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Bill Gates: DRM 'causes pain' for users

updated 06:35 pm EST, Fri December 15, 2006

Gates: DRM 'causes pain'

Former Microsoft CEO Bill Gates has said that he objects to current applications of digital rights management (DRM). The comment comes in spite of Microsoft's inclusion of DRM measures in the Zune and Windows Vista, however. Speaking at the Microsoft campus, Gates recently told a bloggers' convention that DRM restrictions "cause too much pain for legitimate users," hampering devices with arbitrary limits, and imposing usage rights that might not be understood. Gates further noted that he would rather consumers buy and rip music CDs for the time being, though he does believe that alternate business models are possible -- one suggestion was paying for unlimited access to an artist's songs, according to Electronista.

by MacNN Staff




  1. malax

    Joined: Dec 1969


    Gates doesn't get it

    What a fool. People prefer downloads to CDs because of the added value of DRM. I'll show him; I'll never buy any more M$ music CDs.

  1. lockhartt

    Joined: Dec 1969


    of course he says that...

    No one is buying Zune and its DRM, so recommending that folks buy their music on CD only has the potential of hurting the competition (i.e. mostly Apple).

  1. smitch

    Joined: Dec 1969


    if DRM causes pain...

    ...why don't they take it out of Windows Vista?

    What's good for the goose would be better for the gander I mean!

  1. migs647

    Joined: Dec 1969


    For once, I agree!

    I think music models as they are now are a little screwed up. I for one WILL NEVER BUY digital music with current restrictions again! The quality is poorer than cd, backing it up is difficult, and validation is obviously messed up.

    I have had to validate the SAME SONG on the SAME COMPUTER 3 times. I purchased a Mitch Hedberg cd. Harddrive died 8 days later, and apple would not let me redownload the SAME album that I had paid for.

    There have been a number of times where if I didn't OWN the CD I would have lost my digital music forever. For some people this works, but for me it doesn't. I imagine this only getting worse with the video.

    I could burn them to cd as soon as I get them, but the quality would be MUCH MUCH worse than cd

  1. darkelf

    Joined: Dec 1969


    go bill

    can't be anything but good when Allchin talks about buying a mac, can't be anything but good when Gates talks about DRM sucking.

  1. climacs

    Joined: Dec 1969


    Dear Santa

    I don't want anything for Christmas, but what I do want is that you grant a wish in 2007: Please let Windows OS X... er, Vista be a huge bomb, and please let millions of PC users decide that it's a good time to switch to a Mac.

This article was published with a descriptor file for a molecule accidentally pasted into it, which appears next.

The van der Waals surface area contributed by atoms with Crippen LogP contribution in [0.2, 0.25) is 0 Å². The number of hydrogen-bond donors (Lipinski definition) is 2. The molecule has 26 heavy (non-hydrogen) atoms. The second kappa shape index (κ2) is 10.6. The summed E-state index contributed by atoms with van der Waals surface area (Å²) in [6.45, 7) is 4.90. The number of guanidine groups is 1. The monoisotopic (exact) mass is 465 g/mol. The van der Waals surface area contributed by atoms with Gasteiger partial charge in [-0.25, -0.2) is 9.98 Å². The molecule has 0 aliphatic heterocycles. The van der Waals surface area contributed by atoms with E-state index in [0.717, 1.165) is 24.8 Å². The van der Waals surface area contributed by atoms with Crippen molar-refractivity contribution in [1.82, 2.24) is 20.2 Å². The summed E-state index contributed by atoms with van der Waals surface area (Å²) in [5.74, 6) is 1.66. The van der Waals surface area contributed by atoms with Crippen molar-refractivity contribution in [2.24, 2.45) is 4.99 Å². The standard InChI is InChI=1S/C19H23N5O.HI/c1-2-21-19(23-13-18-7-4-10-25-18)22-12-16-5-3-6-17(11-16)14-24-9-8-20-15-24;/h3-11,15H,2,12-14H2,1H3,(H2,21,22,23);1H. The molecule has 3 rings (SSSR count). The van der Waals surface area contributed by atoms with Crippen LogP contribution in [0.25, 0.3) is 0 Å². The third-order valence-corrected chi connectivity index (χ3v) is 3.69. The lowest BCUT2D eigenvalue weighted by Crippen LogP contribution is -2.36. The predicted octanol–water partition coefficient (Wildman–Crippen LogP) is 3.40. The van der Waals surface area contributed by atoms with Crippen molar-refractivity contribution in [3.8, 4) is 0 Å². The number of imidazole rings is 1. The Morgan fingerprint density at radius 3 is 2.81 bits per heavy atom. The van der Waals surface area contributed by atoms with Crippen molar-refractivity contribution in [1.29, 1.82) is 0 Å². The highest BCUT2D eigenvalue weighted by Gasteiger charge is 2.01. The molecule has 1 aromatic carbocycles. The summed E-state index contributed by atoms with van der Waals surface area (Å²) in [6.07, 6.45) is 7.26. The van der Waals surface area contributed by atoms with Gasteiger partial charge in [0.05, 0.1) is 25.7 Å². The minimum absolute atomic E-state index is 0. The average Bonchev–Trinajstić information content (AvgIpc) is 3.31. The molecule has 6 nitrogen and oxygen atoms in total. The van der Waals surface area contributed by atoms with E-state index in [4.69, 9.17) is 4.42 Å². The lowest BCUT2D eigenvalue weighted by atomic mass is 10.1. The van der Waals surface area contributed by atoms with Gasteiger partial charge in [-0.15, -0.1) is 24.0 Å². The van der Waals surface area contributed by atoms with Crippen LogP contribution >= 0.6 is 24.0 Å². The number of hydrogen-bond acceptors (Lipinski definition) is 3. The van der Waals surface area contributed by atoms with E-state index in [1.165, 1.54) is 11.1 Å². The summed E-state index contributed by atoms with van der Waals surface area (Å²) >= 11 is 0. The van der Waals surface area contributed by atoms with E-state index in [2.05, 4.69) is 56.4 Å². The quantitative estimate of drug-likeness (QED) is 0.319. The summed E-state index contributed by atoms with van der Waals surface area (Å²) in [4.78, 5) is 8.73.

1. dsteinman

    Joined: Dec 1969


    Let me see..

    I buy a couple of songs on iTunes for $1.98, or I pay $16 for a CD with the same two songs plus a bunch of bad filler songs.. Where's the pain Bill ? I'll take Apple's DRM thank you very much..

  1. durian

    Joined: Dec 1969



    I only buy from eMusic. No DRM and lots of great gems. Otherwise, I buy music CDs.

  1. Deal

    Joined: Dec 1969


    Good comments

    I agree that Bill sees he is not making money off the DRM downloads and he sees it is also one of a myriad of factors in bad zune sales (although he's putting a bit too much weight on it).

    If he really means to be sympathetic about causing trouble for users, he wouldn't allow Windows to be so restrictive that it often keeps legitimate users from using it!

    To add to intelligent comments made by some, this is a first in the many fingers to be pointed regarding bad zune sales. Once again, I give credit to Dell for admitting defeat in the music player market. This is something MS will never do. They will spend billions pushing this and will find some twisted way to call it successful or sweep in under the rug.

    An example of each... Xbox lost money for the longest time. It is finally making money and I'll bet they call it successful, even though it likely isn't close to making back the money it cost.

    An example of sweeping under the rug... remember how MS Movie Maker was going to be the best movie making experience and kill iMovie? what happened to that? Sweep, sweep...

    Which way will the zune go? $$, $$, sweep, sweep...

  1. chadpengar

    Joined: Dec 1969



    considering Windows has restrictive DRM built in and microsoft pushes Windows Media as the ideal DRM solution to studios. And that Vista has even worse DRM built in and they have strange and hard to understand licenses and multiple versions that confuse the customers. And strange arbitrary license restrictions such as not running most versions of Vista inside a VM solution hosted on Vista (yes, that is what the license actually says, M$ protestations not withstanding). Bill talks out both sides of his mouth.

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